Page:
Democratic voters oppose anti-BDS laws, 48% to 15%, with 37% unsure. Republican voters support the laws, 44% to 27%, and 29% are not sure.

For Data for Progress, I analyzed the survey responses in detail, according to factors such as voting behavior in 2018, party identification, education level, and frequency of religious service attendance. Below, I have examined the data by voter age, race, household income, and gender, with an additional look at white evangelical Christians. Some of the numbers below may not add up to precisely 100% due to rounding.

Age

Young voters are the most likely to be unsure about BDS: 47% of voters age 18–29 say they are not sure whether they support BDS. Voters age 18–29 are almost evenly split on BDS: 27% oppose it, and 26% support it. 

Voters age 30–44 are the only age group to support BDS, at 33% in support to 25% opposing, with 41% unsure. 

Voters age 45–54 narrowly oppose BDS: 30% oppose BDS, 27% support it, and 44% are unsure.

Among voters age 55–64, 39% oppose BDS, 28% support it, and 33% are not sure.

Voters age 65 and older are most likely to oppose BDS, and least likely to be unsure about it: they oppose BDS, 49% to 22% (including 40% who strongly oppose), and 29% are not sure. Voters over age 65 make up 39% of those who strongly oppose BDS, though they are only 25% of the survey sample.

Among voters between the ages of 30 and 64, 72–76% support the use of boycotts and 16–17% oppose them. Slightly fewer voters age 18–29 support the use of boycotts: 70% to 20%. Voters over age 65 are the least likely to support the use of boycotts, and the most likely to oppose them: they support the use of boycotts 66% to 25%.

There is significant variation among age groups in seeing BDS as a legitimate form of protest, even as voters agree across age groups that boycotts in general are legitimate. Between 70% and 80% of voters of all age groups agree that boycotts are a legitimate form of protest. However, younger voters are much more likely than older voters to say that BDS is legitimate: 42% of voters age 18–29 and 43% of voters age 30–44 say BDS is legitimate, while only 27% of voters age 65 or older agree—and 45% disagree, including 36% who strongly disagree.

Voters age 18–29 oppose anti-BDS laws, 33% to 23%, with 44% unsure. Voters age 30–44 oppose the laws 38% to 28%, while 34% are unsure. Voters age 45–54 oppose the laws, 34% to 22%, and 44% say they are unsure. Voters age 55–64 oppose anti-BDS laws 38% to 30%, with 32% unsure. Voters age 65 and older oppose the laws 37% to 31%, with 32% unsure. 

Race

Voters of color support BDS, 35% to 24%, though 42% are unsure. White voters oppose BDS, 39% to 24%, with another 37% not sure. Voters of color are slightly more likely than white voters to support the use of boycotts in general: white voters support the use of boycotts, 70% to 20%, whereas voters of color support them 76% to 16%.

White voters and voters of color say that boycotts are a legitimate protest tactic at about the same rate: 76% of white voters and 74% of voters of color agree. Voters of color agree more strongly, with 51% of voters of color compared to 41% of white voters saying they strongly agree.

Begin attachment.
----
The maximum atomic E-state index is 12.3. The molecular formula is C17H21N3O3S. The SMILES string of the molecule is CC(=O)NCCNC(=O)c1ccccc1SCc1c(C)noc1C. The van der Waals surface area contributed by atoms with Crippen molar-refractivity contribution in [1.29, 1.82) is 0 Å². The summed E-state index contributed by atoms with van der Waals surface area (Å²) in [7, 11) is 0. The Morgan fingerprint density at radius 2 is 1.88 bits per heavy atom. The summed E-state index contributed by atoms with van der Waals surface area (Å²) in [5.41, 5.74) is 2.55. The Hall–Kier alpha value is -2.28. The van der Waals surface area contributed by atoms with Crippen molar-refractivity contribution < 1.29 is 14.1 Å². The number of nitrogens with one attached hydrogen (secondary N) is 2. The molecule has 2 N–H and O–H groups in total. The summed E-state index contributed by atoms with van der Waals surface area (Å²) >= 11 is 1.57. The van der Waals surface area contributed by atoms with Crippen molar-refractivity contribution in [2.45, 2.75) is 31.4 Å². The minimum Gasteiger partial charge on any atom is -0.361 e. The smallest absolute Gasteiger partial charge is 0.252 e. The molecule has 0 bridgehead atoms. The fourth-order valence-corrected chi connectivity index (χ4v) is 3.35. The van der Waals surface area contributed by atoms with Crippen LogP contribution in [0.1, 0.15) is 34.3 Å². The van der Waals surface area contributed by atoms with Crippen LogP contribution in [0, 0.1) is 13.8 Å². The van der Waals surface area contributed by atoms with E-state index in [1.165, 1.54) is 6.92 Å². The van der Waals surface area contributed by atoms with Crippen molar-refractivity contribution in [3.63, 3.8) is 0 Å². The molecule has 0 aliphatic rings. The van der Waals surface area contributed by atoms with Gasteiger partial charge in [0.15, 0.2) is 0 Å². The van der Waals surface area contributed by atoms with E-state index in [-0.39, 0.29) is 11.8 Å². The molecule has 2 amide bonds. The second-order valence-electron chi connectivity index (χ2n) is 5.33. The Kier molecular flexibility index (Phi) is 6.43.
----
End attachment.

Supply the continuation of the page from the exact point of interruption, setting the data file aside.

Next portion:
A plurality of voters of color also agree that BDS is legitimate, 46% to 19%, with another 35% not sure. A plurality of white voters narrowly disagree—36% say BDS is not legitimate, 33% say it is, and 32% are not sure.

White voters oppose anti-BDS laws, 36% to 30%, with another 35% not sure. Voters of color oppose anti-BDS laws 37% to 21%, with 41% not sure.

Gender

Women narrowly oppose BDS, 27% to 24%, while men oppose it 44% to 30%. Women are significantly more likely than men to say they are not sure about their stance on BDS: nearly half of women surveyed, 48%, said they were not sure, compared to about a quarter of men, 26%. These gender differences are almost nonexistent in opinions about boycotts in general: men support the use of boycotts, 70% to 22%, while women support boycotts 73% to 16%.

A plurality of women voters say that BDS is legitimate: 33% agree that it is and 26% say it is not, and 42% of women say they are not sure. Men are much more certain, and more narrowly split: 40% of men say BDS is legitimate, 37% say it is not legitimate, and 22% are not sure. There is almost no difference between men’s and women’s views of the legitimacy of boycotts in general: women agree that boycotts are legitimate, 75% to 13%, and men agree 76% to 16%.

Men oppose anti-BDS laws, 40% to 33%, with 27% unsure. Women are most likely to be unsure about the laws, at 44%, but oppose them 33% to 23%.

White Evangelical Christians

Among white voters who are born-again/evangelical Christians, a majority, 53%, oppose BDS, including 47% who strongly oppose. Only 13% of white born-again voters support BDS, and 35% are unsure. 

Nearly half of white born-again voters disagree that BDS is a legitimate form of protest, 48% to 18%, including 41% who strongly disagree that BDS is legitimate. Another 33% are not sure.

Forty percent of white born-again voters support anti-BDS laws, while 26% oppose them and 33% are not sure.

Conclusion

Donald Trump and Mitch McConnell have made it clear that they will use BDS as a wedge issue in the 2020 elections, attempting to drive Jews away from the Democratic Party by painting BDS as antisemitic and all Democrats as BDS supporters. In responding to these efforts, Democratic elected officials and candidates should keep in mind that the share of their voters who strongly oppose BDS is very small, and that many of the voters they need have not yet made up their minds on BDS. Activists should note that boycotts are widely seen as a legitimate tactic among voters of both parties, but particularly by Democratic voters. While BDS has more opponents in the electorate than supporters, the fact that more than a third of voters decline to take a position on it suggests that voters, unlike the political establishment and mainstream Jewish institutions, have not ruled BDS out.

Emma Saltzberg is a graduate student, a Data for Progress senior fellow, and a co-founder of IfNotNow who lives and attends many Jewish potlucks in Brooklyn.